Atheists mock Christians for worshiping a God who can’t be seen. He isn’t peeping out from behind the clouds, he isn’t sitting on the church roof, he’s never been to university and he doesn’t stop people stealing from little old ladies.
He isn’t hob-nobbing in the White House or even in the Vatican, and you can’t put a piece of him under a scanning electron microscope. He refuses to show up at the lab to be examined or interviewed. Therefore, according to the wisdom of man, God obviously does not exist.
While the world’s atheists tell us how clever they are and how moronic anyone who believes in an invisible Creator is, secular scientists tell us that most of the matter and energy in the universe is “dark”: it can’t be seen, felt, bottled or analyzed, and nobody knows what it’s made of. They “know” it’s there somewhere-they just haven’t seen it yet. According to NASA:
“It turns out that roughly 68% of the Universe is dark energy. Dark matter makes up about 27%. The rest – everything on Earth, everything ever observed with all of our instruments, all normal matter – adds up to less than 5% of the Universe.” (note 1).
While no one’s ever yet seen any dark matter, scientists believe it exists because of the behavior of visible objects in its vicinity.
Similarly, the “singularity”-that initial blob of mass and energy which evolutionists believe brought our universe into being-was not observed or filmed by anyone at all, and you wouldn’t even be able to see it if you were there to…ah…not see it:
“It is impossible to see the singularity or the actual Big Bang itself, as time and space did not exist inside the singularity” (NOTE 2).
If time and space didn’t exist, exactly where did this object exist, and where did it come from?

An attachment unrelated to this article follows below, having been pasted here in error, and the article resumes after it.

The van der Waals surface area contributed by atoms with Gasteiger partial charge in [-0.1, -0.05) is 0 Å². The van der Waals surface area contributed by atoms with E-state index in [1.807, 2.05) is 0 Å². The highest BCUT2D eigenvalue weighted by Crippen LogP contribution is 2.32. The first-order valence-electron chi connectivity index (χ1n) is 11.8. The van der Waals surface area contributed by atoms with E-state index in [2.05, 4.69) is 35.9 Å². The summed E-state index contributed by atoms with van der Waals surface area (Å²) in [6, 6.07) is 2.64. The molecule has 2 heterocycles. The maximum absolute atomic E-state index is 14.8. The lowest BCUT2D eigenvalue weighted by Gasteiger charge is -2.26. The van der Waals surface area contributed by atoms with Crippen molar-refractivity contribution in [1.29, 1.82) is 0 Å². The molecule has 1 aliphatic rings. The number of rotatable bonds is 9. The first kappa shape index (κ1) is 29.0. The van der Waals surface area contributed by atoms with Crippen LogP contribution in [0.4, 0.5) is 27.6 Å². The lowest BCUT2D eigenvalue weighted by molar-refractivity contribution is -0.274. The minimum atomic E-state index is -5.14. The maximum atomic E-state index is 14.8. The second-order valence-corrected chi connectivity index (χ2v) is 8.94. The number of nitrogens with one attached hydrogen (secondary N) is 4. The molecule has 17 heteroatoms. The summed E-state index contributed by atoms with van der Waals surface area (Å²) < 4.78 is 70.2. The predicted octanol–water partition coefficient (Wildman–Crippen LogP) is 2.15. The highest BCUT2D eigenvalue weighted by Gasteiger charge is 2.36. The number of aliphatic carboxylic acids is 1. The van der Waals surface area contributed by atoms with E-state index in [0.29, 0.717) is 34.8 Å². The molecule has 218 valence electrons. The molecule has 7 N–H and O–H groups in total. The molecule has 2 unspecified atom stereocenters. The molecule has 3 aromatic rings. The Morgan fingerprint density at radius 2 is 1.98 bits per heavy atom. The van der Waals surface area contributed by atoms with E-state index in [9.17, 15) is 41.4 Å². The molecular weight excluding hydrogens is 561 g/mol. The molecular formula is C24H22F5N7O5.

Many things which are believed by secular scientists and by atheists-and I use that word “believe” intentionally-have not been observed by any of them. I recently reported on the theory that chloroplasts-vital for all life on earth-came into existence when a large molecule enslaved a “simple” bacterium. This event, confessed the scientist, has never been observed, and neither is there any fossil evidence of the transformation. It’s believed because the chloroplast had to come from somewhere, right?
Similarly, a scientist I heard speaking about the origin of the sun, admitted that the generally accepted theory is “conjecture” because it was not observed, although they think they can surmise its beginnings from what they are convinced (not know) is going on in other parts of the universe now.
We draw valid conclusions about many properties of nature from their affects or just from reason alone. The problem for us is that atheists and evolutionists, with the help of nominal Christians, have led the majority of people to think that any scientifically sound fact disproves God. Science and “religion” are incompatible, they say. This view assumes that a universe-creator would not have any practical, scientific or mathematical mind-rather like saying that a world-class soccer player obviously doesn’t have any idea how to kick a ball.